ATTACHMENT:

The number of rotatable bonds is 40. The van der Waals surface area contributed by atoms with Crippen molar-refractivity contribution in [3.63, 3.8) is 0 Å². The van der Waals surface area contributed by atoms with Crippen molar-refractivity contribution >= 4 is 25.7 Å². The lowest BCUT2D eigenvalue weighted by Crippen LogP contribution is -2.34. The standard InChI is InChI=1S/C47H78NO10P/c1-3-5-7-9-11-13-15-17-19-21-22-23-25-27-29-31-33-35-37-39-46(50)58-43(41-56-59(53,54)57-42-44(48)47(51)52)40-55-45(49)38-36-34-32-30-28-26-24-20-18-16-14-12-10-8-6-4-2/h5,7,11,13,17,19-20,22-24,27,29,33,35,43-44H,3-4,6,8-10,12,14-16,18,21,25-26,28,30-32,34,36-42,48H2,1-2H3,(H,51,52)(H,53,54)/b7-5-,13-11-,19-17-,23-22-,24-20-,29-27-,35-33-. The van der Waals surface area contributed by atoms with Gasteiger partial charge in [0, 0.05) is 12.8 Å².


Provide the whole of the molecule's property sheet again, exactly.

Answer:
The number of rotatable bonds is 40. The van der Waals surface area contributed by atoms with Crippen molar-refractivity contribution in [3.63, 3.8) is 0 Å². The van der Waals surface area contributed by atoms with Crippen molar-refractivity contribution >= 4 is 25.7 Å². The lowest BCUT2D eigenvalue weighted by Crippen LogP contribution is -2.34. The standard InChI is InChI=1S/C47H78NO10P/c1-3-5-7-9-11-13-15-17-19-21-22-23-25-27-29-31-33-35-37-39-46(50)58-43(41-56-59(53,54)57-42-44(48)47(51)52)40-55-45(49)38-36-34-32-30-28-26-24-20-18-16-14-12-10-8-6-4-2/h5,7,11,13,17,19-20,22-24,27,29,33,35,43-44H,3-4,6,8-10,12,14-16,18,21,25-26,28,30-32,34,36-42,48H2,1-2H3,(H,51,52)(H,53,54)/b7-5-,13-11-,19-17-,23-22-,24-20-,29-27-,35-33-. The van der Waals surface area contributed by atoms with Gasteiger partial charge in [0, 0.05) is 12.8 Å².